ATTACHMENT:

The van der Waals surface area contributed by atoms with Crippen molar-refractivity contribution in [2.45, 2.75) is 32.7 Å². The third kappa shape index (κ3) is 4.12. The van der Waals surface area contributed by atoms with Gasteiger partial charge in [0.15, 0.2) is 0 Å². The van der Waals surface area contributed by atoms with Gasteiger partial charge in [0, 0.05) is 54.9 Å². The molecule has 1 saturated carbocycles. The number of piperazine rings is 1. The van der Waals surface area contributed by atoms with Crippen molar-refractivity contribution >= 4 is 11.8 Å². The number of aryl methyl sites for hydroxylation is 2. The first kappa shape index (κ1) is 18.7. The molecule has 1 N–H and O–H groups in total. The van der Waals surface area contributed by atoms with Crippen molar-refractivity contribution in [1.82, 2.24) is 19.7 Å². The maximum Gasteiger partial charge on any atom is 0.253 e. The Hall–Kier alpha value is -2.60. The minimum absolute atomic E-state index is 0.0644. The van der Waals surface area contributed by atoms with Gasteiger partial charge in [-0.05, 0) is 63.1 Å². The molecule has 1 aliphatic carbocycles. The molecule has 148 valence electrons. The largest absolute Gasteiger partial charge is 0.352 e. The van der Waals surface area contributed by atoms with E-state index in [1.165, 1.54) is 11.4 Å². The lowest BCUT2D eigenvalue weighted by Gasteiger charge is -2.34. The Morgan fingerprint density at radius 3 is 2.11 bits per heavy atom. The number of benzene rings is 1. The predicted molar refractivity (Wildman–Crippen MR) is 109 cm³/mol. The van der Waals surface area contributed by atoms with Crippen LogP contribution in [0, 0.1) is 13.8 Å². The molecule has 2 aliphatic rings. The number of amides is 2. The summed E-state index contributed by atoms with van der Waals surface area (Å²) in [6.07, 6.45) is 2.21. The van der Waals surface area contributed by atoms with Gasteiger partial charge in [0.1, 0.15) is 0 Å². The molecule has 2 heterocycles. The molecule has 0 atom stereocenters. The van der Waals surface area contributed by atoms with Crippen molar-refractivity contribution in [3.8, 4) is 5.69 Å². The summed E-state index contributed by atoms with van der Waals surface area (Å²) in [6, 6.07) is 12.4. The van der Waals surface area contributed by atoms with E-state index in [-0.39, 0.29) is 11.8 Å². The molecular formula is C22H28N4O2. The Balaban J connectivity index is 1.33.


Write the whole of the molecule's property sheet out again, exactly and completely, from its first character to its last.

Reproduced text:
The van der Waals surface area contributed by atoms with Crippen molar-refractivity contribution in [2.45, 2.75) is 32.7 Å². The third kappa shape index (κ3) is 4.12. The van der Waals surface area contributed by atoms with Gasteiger partial charge in [0.15, 0.2) is 0 Å². The van der Waals surface area contributed by atoms with Gasteiger partial charge in [0, 0.05) is 54.9 Å². The molecule has 1 saturated carbocycles. The number of piperazine rings is 1. The van der Waals surface area contributed by atoms with Crippen molar-refractivity contribution >= 4 is 11.8 Å². The number of aryl methyl sites for hydroxylation is 2. The first kappa shape index (κ1) is 18.7. The molecule has 1 N–H and O–H groups in total. The van der Waals surface area contributed by atoms with Crippen molar-refractivity contribution in [1.82, 2.24) is 19.7 Å². The maximum Gasteiger partial charge on any atom is 0.253 e. The Hall–Kier alpha value is -2.60. The minimum absolute atomic E-state index is 0.0644. The van der Waals surface area contributed by atoms with Gasteiger partial charge in [-0.05, 0) is 63.1 Å². The molecule has 1 aliphatic carbocycles. The molecule has 148 valence electrons. The largest absolute Gasteiger partial charge is 0.352 e. The van der Waals surface area contributed by atoms with E-state index in [1.165, 1.54) is 11.4 Å². The lowest BCUT2D eigenvalue weighted by Gasteiger charge is -2.34. The Morgan fingerprint density at radius 3 is 2.11 bits per heavy atom. The number of benzene rings is 1. The predicted molar refractivity (Wildman–Crippen MR) is 109 cm³/mol. The van der Waals surface area contributed by atoms with Crippen LogP contribution in [0, 0.1) is 13.8 Å². The molecule has 2 aliphatic rings. The number of amides is 2. The summed E-state index contributed by atoms with van der Waals surface area (Å²) in [6.07, 6.45) is 2.21. The van der Waals surface area contributed by atoms with Gasteiger partial charge in [0.1, 0.15) is 0 Å². The molecule has 2 heterocycles. The molecule has 0 atom stereocenters. The van der Waals surface area contributed by atoms with Crippen molar-refractivity contribution in [3.8, 4) is 5.69 Å². The summed E-state index contributed by atoms with van der Waals surface area (Å²) in [6, 6.07) is 12.4. The van der Waals surface area contributed by atoms with E-state index in [-0.39, 0.29) is 11.8 Å². The molecular formula is C22H28N4O2. The Balaban J connectivity index is 1.33.